The hand that wrote this review has played glam rock icon David Bowie’s “Letter to Hermione” nearly nonstop this past week. Though perhaps it is misleading to reference David Bowie’s glam rock persona in relation to “Letter.” The 1969 release is softer than his other hits. It lacks the earworm energy of “Rebel Rebel” and “Changes.” Even the otherworldly quality of “Space Oddity” is absent. Both literally and figuratively, “Letter to Hermione” is more down-to-earth. The song has no chorus. No bridge. The lyrics read — as the title suggests — like a letter.
Bowie begins with a stanza that could have been lifted from a diary entry. The pace, like the rest of the song, is deliberately slow. Bowie lets his listeners wallow in the pained, confused train of his thoughts. Perhaps the most poignant lines are “I care for no one else but you / I tear my soul to cease the pain / I think maybe you feel the same.” Despite directing these lyrics to the eponymous Hermione, each begins with “I.” When one considers the lattermost in particular (“I think maybe you feel the same”), Bowie seems to project a hope rather than opinion onto his estranged beloved. This incertitude, coupled with the artist’s slow-burn sentimentalism, forms the emotional backbone of “Letter.”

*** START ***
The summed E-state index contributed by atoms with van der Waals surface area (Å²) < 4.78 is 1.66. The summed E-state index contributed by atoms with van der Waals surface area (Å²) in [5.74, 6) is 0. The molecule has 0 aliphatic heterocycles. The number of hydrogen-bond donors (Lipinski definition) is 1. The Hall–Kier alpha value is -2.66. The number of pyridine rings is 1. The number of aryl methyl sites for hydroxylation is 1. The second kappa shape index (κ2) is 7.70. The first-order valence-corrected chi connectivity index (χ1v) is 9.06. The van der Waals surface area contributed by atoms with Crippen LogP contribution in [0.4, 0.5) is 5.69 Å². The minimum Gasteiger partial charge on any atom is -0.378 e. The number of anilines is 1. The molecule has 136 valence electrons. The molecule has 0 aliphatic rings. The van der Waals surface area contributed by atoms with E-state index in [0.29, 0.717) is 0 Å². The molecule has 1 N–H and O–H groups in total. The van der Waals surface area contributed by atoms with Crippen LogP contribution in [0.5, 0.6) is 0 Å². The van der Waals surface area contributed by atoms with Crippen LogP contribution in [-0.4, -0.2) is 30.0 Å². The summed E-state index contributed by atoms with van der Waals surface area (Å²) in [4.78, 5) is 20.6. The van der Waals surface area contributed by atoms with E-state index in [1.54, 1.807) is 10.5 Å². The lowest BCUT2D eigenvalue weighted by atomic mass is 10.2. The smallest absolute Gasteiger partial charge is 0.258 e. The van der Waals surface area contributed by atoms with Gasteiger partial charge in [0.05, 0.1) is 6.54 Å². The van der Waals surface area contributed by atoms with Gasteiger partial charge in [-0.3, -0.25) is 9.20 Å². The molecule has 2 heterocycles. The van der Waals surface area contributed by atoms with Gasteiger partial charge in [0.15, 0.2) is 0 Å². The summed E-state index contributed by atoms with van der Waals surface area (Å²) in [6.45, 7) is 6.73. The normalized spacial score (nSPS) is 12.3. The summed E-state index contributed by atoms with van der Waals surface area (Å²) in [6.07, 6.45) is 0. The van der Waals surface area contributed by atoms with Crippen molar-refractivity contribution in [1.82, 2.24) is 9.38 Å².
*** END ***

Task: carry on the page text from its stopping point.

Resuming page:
The track further develops the speaker’s tormented, yet somehow optimistic regard in the second stanza. Switching the focus from himself, Bowie contrasts others’ perceptions of Hermione with his own. It’s a choice which adds emphasis to the insular mindset of the letter-writer. Although an unidentified “they” testify that Hermione’s “life is going very well,” the speaker still claims to know that she “[cries] a little in the dark.” How does the letter-writer know Hermione cries? Well, he (on Bowie’s part, deftly) points out “Well so do I.” Albeit posed as gentle commiseration, the lyric delivers as an admission of the letter-writer’s own conceit. And Bowie seems perfectly aware of it. “Letter to Hermione” is not so much a romantic confession as it is a willful, melancholic manifestation of denial. The piece is tragic because the letter-writer refuses to recognize his love as unrequited.
After comparing himself to Hermione’s new lover, Bowie sings “I’m not quite sure what I’m supposed to do / So I’ll just write some love to you.” The closing lyrics exhibit a level of helplessness which emerges as the song’s most accessible element. To love without reciprocation is a near-universal theme; it is Bowie’s cathartic rendition of this experience which sets “Letter to Hermione” apart from his other pieces. As a heartache in lyric-form, it triumphs absolutely. Even fifty years later, “Letter to Hermione” still remains an admirable dialogue on the emotional complexities which can result from a thorny break-up.